Announcement: “Como La Danceflor,” Artist Talk/Music Set/Interview with AB Soto


We’re excited to share with you the first of a few events within a series called “MIGHTY REAL The Politics of Queer Nightlife.” AB Soto, a visual/performance artist and musician, will be sharing and discussing his work on Thursday, September 17 in the Ransom Center’s Prothro Theater, from 1:30pm – 3:15pm.

A brief word about Soto:

Born in East Los Angeles AB’s work as a visual / performance artist and musician is an amalgamation of his Latin roots and early influences; street and pop culture. This combined with a rebellious streak that challenges and questions mainstream gay culture and norms is what defines AB as a recording artist. AB’s early background as a professional dancer and fashion designer informs his work as the artist he is today – all of AB’s work is original and self produced; choreography, lyric, styling and design. AB’s art is a stylized commentary on homophobic attitudes present in the dominate culture. His aim is to show the diversity of the more marginalized members of the gay community and bring them to a wider audience.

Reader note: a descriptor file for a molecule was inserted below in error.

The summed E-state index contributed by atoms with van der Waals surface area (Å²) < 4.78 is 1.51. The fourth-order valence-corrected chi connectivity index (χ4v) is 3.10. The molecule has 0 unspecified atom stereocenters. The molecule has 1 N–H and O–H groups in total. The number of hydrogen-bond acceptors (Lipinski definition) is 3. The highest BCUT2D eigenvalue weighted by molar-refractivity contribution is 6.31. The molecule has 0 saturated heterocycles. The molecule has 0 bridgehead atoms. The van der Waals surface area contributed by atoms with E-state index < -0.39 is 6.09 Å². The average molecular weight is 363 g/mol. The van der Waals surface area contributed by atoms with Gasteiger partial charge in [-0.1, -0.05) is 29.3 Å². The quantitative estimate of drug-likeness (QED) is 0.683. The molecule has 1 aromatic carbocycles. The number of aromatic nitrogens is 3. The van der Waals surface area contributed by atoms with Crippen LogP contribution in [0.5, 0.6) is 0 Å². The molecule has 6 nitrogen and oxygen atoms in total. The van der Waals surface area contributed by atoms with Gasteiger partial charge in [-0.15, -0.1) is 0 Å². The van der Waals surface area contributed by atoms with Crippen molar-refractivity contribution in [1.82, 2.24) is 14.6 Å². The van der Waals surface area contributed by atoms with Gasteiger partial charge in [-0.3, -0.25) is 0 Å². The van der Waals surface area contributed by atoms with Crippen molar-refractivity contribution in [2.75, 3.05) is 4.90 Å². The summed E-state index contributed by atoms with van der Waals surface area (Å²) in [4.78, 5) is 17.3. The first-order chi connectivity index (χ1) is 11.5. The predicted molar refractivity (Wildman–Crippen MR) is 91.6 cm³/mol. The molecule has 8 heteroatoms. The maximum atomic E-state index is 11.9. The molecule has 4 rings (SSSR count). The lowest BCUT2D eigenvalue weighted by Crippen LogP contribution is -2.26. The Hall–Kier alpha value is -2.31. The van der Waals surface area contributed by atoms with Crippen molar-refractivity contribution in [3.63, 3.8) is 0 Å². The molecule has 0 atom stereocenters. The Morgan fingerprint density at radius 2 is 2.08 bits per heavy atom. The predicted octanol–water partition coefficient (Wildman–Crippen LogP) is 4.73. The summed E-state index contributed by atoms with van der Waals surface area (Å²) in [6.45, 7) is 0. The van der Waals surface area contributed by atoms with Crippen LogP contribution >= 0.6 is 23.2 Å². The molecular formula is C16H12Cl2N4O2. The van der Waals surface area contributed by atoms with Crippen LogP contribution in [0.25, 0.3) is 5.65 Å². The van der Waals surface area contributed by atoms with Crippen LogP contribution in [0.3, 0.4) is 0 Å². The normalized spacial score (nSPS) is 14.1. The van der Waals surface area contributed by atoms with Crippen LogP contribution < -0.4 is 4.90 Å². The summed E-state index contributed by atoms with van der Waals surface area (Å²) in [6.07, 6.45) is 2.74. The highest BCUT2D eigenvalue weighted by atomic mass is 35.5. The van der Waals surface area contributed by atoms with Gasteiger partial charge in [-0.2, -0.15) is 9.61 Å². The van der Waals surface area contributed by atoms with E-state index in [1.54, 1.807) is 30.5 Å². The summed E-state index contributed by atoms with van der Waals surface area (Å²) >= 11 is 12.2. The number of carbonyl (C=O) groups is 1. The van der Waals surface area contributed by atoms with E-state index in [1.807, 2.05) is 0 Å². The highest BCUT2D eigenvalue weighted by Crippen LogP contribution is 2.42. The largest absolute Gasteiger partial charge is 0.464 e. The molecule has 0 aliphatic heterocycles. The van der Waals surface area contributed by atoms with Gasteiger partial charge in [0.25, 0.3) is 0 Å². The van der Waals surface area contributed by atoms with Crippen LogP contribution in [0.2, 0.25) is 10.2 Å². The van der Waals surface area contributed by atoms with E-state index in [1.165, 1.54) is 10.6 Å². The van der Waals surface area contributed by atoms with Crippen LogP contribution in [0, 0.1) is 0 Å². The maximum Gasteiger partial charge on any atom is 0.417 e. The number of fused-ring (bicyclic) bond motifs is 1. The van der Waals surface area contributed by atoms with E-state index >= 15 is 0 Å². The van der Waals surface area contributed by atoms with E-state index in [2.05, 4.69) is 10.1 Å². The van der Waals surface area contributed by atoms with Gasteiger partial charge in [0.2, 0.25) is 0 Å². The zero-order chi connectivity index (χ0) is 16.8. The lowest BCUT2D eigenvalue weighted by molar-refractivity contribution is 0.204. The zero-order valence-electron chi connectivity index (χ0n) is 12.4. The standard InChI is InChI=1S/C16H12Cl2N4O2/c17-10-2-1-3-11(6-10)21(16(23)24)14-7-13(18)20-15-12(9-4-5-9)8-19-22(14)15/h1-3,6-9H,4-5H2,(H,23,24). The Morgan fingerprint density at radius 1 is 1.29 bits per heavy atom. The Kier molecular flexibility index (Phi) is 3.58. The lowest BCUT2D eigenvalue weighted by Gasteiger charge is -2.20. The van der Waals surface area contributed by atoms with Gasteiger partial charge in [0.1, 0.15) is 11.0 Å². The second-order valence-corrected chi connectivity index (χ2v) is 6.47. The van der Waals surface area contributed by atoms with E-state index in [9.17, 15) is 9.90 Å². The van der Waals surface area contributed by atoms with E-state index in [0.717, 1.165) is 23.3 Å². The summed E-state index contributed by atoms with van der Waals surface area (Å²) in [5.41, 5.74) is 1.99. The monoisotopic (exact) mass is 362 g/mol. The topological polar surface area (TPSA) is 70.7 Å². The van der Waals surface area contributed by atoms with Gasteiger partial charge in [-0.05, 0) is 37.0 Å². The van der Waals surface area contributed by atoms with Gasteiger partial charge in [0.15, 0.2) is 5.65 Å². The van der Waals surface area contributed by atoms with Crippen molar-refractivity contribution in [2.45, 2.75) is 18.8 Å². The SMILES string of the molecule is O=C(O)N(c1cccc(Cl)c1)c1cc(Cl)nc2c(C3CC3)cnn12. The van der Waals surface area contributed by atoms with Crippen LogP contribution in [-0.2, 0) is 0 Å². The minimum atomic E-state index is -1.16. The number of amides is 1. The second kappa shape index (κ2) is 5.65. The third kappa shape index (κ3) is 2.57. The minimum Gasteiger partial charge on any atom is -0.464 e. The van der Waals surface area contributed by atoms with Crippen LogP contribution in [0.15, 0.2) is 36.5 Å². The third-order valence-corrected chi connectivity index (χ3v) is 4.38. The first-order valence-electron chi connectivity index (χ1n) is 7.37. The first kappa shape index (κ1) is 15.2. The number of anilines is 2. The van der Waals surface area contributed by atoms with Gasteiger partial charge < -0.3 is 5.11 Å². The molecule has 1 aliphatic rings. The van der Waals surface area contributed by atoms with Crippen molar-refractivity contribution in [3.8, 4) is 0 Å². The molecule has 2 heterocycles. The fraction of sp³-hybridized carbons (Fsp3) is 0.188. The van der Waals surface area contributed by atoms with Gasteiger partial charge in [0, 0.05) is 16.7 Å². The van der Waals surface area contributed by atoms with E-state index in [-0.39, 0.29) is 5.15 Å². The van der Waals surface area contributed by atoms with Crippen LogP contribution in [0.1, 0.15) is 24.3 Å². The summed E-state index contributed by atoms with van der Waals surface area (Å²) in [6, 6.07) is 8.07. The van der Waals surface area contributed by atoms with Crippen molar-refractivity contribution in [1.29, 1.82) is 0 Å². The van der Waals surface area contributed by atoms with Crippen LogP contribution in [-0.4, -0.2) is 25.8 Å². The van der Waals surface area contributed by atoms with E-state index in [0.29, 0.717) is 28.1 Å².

And a brief word about the MIGHTY REAL  series:

This artist/speaker series, open to the university and Austin communities, will invite musicians, entertainers, DJ, and organizers working in queer nightlife spaces to offer their perspectives on politics, performance, and labor. Prior to the infamous Stonewall Riots of 1969, bars, house parties, and nightclubs have been essential sites of community making and political action for gender and sexual dissidents. While these spaces are imagined as utopians and escapist, nightlife has long been the target of state surveillance and moral legislation. Additionally, recent scholarships have demonstrated how people of color, working class people, and gender non-conforming people are kept at the margins of entertainment cultures. It is imperative, in a climate of state-sanctioned racial surveillance, border patrols, and trans phobic attacks, to more critically politicize queer nightlife, an industry that is assumed to offer refuge from the psychic and physical violence of heteronormativity and racism. This series will offer perspectives from those working on the ground, and will provide a nuanced understanding of nightlife as a space of political action.